The group that bridled most against these pessimistic elements of Smith and Ricardo was the evangelicals. These were middle-class reformers who wanted to reshape Protestant doctrine. For them it was unthinkable that capitalism led to class conflict, for that would mean that God had created a world at war with itself. The evangelicals believed in a providential God, one who built a logical and orderly universe, and they saw the new industrial economy as a fulfillment of God’s plan. The free market, they believed, was a perfectly designed instrument to reward good Christian behavior and to punish and humiliate the unrepentant.
At the center of this early evangelical doctrine was the idea of original sin: we were all born stained by corruption and fleshly desire, and the true purpose of earthly life was to redeem this. The trials of economic life—the sweat of hard labor, the fear of poverty, the self-denial involved in saving—were earthly tests of sinfulness and virtue. While evangelicals believed salvation was ultimately possible only through conversion and faith, they saw the pain of earthly life as means of atonement for original sin. These were the people that writers like Dickens detested. The extreme among them urged mortification of the flesh and would scold anyone who took pleasure in food, drink, or good company. Moreover, they regarded poverty as part of a divine program. Evangelicals interpreted the mental anguish of poverty and debt, and the physical agony of hunger or cold, as natural spurs to prick the conscience of sinners. They believed that the suffering of the poor would provoke remorse, reflection, and ultimately the conversion that would change their fate. In other words, poor people were poor for a reason, and helping them out of poverty would endanger their mortal souls. It was the evangelicals who began to see the business mogul as an heroic figure, his wealth a triumph of righteous will. The stockbroker, who to Adam Smith had been a suspicious and somewhat twisted character, was for nineteenth-century evangelicals a spiritual victor.
 The definitive source here is Boyd Hilton’s masterful book The Age of Atonement: The Influence of Evangelicalism on Social and Economic Thought, 1785–1865.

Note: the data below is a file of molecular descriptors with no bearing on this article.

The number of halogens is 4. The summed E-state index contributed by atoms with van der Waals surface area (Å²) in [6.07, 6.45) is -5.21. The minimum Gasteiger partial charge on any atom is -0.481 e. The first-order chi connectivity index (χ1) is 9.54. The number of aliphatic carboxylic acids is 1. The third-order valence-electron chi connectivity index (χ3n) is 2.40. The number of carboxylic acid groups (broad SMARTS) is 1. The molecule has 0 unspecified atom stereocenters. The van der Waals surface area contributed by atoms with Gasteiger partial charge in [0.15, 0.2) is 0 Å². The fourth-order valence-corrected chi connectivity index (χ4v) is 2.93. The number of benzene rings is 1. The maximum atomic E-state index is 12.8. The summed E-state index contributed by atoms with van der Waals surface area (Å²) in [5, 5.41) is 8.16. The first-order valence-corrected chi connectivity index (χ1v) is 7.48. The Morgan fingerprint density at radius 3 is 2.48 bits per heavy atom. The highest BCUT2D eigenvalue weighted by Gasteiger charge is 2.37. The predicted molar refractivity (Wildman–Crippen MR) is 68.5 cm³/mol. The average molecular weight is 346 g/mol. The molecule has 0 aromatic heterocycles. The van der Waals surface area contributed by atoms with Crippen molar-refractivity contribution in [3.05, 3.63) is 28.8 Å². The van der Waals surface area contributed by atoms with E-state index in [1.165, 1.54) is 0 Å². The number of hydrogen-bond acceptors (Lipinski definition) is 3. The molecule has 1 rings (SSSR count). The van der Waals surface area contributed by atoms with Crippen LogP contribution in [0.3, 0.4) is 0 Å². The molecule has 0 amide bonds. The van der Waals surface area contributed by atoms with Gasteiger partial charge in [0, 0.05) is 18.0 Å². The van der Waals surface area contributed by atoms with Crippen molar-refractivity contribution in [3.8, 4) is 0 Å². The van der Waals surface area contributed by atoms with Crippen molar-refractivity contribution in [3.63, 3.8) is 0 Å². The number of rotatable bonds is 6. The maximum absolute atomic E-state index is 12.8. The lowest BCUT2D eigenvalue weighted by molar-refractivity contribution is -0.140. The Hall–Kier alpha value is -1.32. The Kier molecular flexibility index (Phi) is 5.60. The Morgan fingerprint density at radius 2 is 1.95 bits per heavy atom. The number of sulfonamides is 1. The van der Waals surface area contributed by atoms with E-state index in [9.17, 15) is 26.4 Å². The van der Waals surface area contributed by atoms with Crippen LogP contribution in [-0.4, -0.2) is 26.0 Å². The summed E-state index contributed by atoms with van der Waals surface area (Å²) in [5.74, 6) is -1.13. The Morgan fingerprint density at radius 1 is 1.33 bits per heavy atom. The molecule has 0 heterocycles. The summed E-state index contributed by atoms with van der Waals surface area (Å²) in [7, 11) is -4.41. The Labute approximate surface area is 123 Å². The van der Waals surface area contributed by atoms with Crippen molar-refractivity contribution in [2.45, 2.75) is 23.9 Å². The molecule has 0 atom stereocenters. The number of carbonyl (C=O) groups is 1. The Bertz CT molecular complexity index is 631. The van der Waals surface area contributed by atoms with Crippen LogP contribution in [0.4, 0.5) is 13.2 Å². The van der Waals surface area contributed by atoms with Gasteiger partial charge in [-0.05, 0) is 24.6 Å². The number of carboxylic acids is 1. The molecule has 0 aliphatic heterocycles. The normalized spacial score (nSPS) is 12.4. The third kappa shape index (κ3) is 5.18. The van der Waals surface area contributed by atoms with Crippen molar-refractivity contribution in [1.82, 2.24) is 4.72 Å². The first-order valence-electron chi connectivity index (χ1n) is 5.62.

By the 1820s evangelicals were a dominant force in British economic policy. As Peter Gray notes in his book Famine, Land, and Politics, evangelical Anglicans held significant positions in government, and they applied their understanding of earthly life as atonement for sin in direct ways. Their first major impact was in dismantling the old parish-based system of aiding the poor and aging, a policy battle that resulted in the Poor Law Amendment of 1834. Traditionally, people who could not work or support themselves, including orphans and the disabled, had been helped by local parish organizations. It had been a joint responsibility of church and state to prevent the starvation and avoidable suffering of people who had no way to earn a living.
The Poor Law nationalized and monopolized poverty administration. It forbade cash payments to any poor citizen and mandated that his only recourse be the local workhouse. Workhouses became orphanages, insane asylums, nursing homes, public hospitals, and factories for the able-bodied. Protests over the conditions in these prison-like facilities, particularly the conditions for children, mounted throughout the 1830s. But it did not surprise the evangelicals to learn that life in the workhouses was miserable. These early faith-based initiatives regarded poverty as a divinely sanctioned payment plan for a sinful life. This first anti-poverty program in the first industrial economy was not designed to alleviate suffering, nor to reduce the number of poor children in future generations. Poverty was not understood as a problem to be fixed. It was a spiritual condition. Work-houses weren’t supposed to help children prepare for life; they were supposed to save their souls.